That odor you smell is the odor of desperation.
[IMGCAP(1)]Whether it is on the TV show "Mad Men" in the offices of Sterling Cooper Draper Pryce, which has lost a majority of its billings and must sign up new businesses to survive, or from politicians and campaigns who find themselves on the wrong side of public opinion as Election Day approaches, desperation yields unfortunate results.
Campaigns, candidates and even elected officials who should know better say and do bad things.
In Pennsylvania's 13th district, the campaign of Republican Dee Adcock, who is challenging three-term Rep. Allyson Schwartz (D), recently e-mailed a news release with the subject line "Poll shows tight race in PA 13."
The memo, which included only a generic ballot, Schwartz's "re-elect" and an "informed ballot," repeatedly conveys the impression that the race between the Congresswoman and Adcock, the president of his family's 50-year-old swimming pools, accessories and supplies distributorship, is very competitive.
I know that when I see a news release in October that states that, "When voters hear where Adcock and Schwartz stand on the issues Adcock wins," I have stumbled across a campaign that probably has no chance of winning.
"When" or "if" voters hear the contrast? On June 30, Adcock had $285,000 in the bank, compared with $3.3 million for Schwartz.
When I called Adcock's campaign to get the initial ballot, I was told by a press spokesman that the campaign "isn't releasing that." I wasn't surprised, since I already knew that Republican and Democratic polling showed Schwartz with at least a 20-point lead over the challenger.
Putting it simply, the campaign was lying about the race being close. An overenthusiastic campaign manager or press operation? Probably. Chalk it up to another desperate campaign doing desperate things.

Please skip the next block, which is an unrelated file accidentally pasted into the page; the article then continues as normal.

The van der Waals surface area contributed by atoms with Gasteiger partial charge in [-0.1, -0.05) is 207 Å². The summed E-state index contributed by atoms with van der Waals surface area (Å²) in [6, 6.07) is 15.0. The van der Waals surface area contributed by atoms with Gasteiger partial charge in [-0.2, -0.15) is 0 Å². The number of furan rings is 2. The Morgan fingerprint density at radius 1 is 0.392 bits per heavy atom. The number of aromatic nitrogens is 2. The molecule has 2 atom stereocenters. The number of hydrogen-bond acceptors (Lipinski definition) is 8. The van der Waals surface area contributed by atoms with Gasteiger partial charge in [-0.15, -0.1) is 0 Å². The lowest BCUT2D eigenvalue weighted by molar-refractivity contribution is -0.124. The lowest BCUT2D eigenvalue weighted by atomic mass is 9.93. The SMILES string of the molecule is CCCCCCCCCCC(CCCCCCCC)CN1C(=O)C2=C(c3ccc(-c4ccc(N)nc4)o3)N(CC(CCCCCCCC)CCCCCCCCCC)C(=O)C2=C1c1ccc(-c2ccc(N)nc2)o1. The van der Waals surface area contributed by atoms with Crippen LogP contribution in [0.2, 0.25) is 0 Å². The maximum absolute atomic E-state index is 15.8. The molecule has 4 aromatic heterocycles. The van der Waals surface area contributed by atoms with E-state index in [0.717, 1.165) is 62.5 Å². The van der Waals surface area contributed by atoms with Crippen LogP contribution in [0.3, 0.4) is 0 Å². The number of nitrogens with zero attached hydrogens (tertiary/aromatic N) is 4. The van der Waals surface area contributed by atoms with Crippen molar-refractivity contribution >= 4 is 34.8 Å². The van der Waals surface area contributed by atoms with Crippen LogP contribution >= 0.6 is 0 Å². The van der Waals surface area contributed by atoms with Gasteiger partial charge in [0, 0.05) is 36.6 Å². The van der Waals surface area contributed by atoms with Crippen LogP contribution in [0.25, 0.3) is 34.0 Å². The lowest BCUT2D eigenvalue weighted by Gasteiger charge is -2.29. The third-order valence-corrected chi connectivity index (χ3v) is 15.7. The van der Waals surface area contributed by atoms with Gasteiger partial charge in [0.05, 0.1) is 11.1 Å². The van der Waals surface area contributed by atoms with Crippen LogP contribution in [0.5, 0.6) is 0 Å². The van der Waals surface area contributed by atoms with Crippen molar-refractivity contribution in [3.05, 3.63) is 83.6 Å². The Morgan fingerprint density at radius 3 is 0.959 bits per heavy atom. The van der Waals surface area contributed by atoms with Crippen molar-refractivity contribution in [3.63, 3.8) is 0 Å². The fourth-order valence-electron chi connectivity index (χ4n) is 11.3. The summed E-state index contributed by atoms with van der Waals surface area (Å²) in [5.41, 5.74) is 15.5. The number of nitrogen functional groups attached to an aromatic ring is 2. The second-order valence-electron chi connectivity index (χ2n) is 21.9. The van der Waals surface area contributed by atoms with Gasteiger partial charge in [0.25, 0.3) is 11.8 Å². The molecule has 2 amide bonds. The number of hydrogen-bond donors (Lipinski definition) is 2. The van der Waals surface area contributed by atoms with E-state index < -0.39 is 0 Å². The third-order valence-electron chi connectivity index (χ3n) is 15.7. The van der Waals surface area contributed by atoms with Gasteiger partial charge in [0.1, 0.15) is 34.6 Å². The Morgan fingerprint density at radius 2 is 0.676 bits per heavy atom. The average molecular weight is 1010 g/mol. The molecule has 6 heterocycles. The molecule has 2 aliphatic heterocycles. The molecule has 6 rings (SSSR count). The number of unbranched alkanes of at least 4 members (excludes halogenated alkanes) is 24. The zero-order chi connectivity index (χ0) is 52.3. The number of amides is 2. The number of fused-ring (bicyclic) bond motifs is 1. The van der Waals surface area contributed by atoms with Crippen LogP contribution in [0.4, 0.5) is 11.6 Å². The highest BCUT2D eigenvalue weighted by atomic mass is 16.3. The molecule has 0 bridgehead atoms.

But desperation and bad judgment aren't limited to just one party.
In the northwest corner of the Keystone State, freshman Rep. Kathy Dahlkemper's 3rd district campaign was proving that she, too, is more than a little desperate.
The Democratic lawmaker's Oct. 8 fundraising e-mail asks for contributions because seven outside groups, "some funded by foreign interests from the Middle East," are running TV spots attacking her.
Candidates have long sought to raise money and energize voters by noting the dollars spent against them and the groups doing the spending. That's certainly fair game. Republicans tried to define Democrats in 2006 by supporters George Soros and MoveOn.org, just as Democrats try to define the GOP as the party of Sarah Palin, Christine O'Donnell and Karl Rove.
But what's this about unnamed groups funded from the Middle East? Is she talking about Israelis? Arabs? Muslims? Al-Qaida?
No, she is talking, apparently, about the U.S. Chamber of Commerce.
Dahlkemper and other Democrats are making an issue of the fact that the U.S. Chamber of Commerce gets a piddling amount of money from a number of "AmChams," American Chamber of Commerce affiliates around the world.
There is an AmCham in Paris, and there are others in Barcelona, Spain, São Paulo, Brazil, and in four Australian cities. But Dahlkemper only mentions the Middle East. I guess her campaign figured that saying "foreign interests in Australia" wouldn't have as big a bang as talking about foreign interests in the Middle East.
This is what we call the political version of "jumping the shark" — a desperate-looking charge that a campaign or a party hopes could be a game-changer.
It's pretty early for Democrats to jump the shark, and you have to wonder whether this is really the best shot they have in their arsenal. Yes, it might get some folks agitated, but not many. And it reeks of desperation.
President Barack Obama also stepped over the line when he charged that Karl Rove "funded" two Republican groups spending heavily on campaigns this cycle, American Crossroads and Crossroads GPS.
Why not simply say Rove was fundraising for the groups, which would have been accurate? Why go the extra step and convey the impression — the incorrect impression — that Rove was the chief source of funds for these organizations? Desperation.
I wouldn't be surprised to see Democratic bloggers, party insiders and campaigns trying to interject other issues into the campaign. But the question is whether the charges are believable and whether voters care about the issues.
Jobs, the economy and spending all resonate with voters, and Democrats need to avoid looking out of touch — or desperate — by talking about matters that voters don't think are important.
Stuart Rothenberg is editor of the Rothenberg Political Report.